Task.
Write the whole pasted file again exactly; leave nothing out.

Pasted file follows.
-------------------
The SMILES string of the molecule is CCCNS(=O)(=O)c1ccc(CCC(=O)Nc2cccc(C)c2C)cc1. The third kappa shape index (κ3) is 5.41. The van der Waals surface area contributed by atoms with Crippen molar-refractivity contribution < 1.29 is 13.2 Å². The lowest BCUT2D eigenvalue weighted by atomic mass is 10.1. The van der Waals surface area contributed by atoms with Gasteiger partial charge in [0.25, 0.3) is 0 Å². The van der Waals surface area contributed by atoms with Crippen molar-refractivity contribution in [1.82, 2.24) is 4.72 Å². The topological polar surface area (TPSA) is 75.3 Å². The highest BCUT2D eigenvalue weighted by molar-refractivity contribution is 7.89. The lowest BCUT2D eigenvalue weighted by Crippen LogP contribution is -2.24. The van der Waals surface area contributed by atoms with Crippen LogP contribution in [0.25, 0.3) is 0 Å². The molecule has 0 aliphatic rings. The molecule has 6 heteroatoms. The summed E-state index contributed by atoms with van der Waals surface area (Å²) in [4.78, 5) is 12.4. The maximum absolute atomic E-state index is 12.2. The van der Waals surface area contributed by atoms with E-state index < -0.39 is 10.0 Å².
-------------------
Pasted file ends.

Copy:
The SMILES string of the molecule is CCCNS(=O)(=O)c1ccc(CCC(=O)Nc2cccc(C)c2C)cc1. The third kappa shape index (κ3) is 5.41. The van der Waals surface area contributed by atoms with Crippen molar-refractivity contribution < 1.29 is 13.2 Å². The lowest BCUT2D eigenvalue weighted by atomic mass is 10.1. The van der Waals surface area contributed by atoms with Gasteiger partial charge in [0.25, 0.3) is 0 Å². The van der Waals surface area contributed by atoms with Crippen molar-refractivity contribution in [1.82, 2.24) is 4.72 Å². The topological polar surface area (TPSA) is 75.3 Å². The highest BCUT2D eigenvalue weighted by molar-refractivity contribution is 7.89. The lowest BCUT2D eigenvalue weighted by Crippen LogP contribution is -2.24. The van der Waals surface area contributed by atoms with Crippen LogP contribution in [0.25, 0.3) is 0 Å². The molecule has 0 aliphatic rings. The molecule has 6 heteroatoms. The summed E-state index contributed by atoms with van der Waals surface area (Å²) in [4.78, 5) is 12.4. The maximum absolute atomic E-state index is 12.2. The van der Waals surface area contributed by atoms with E-state index < -0.39 is 10.0 Å².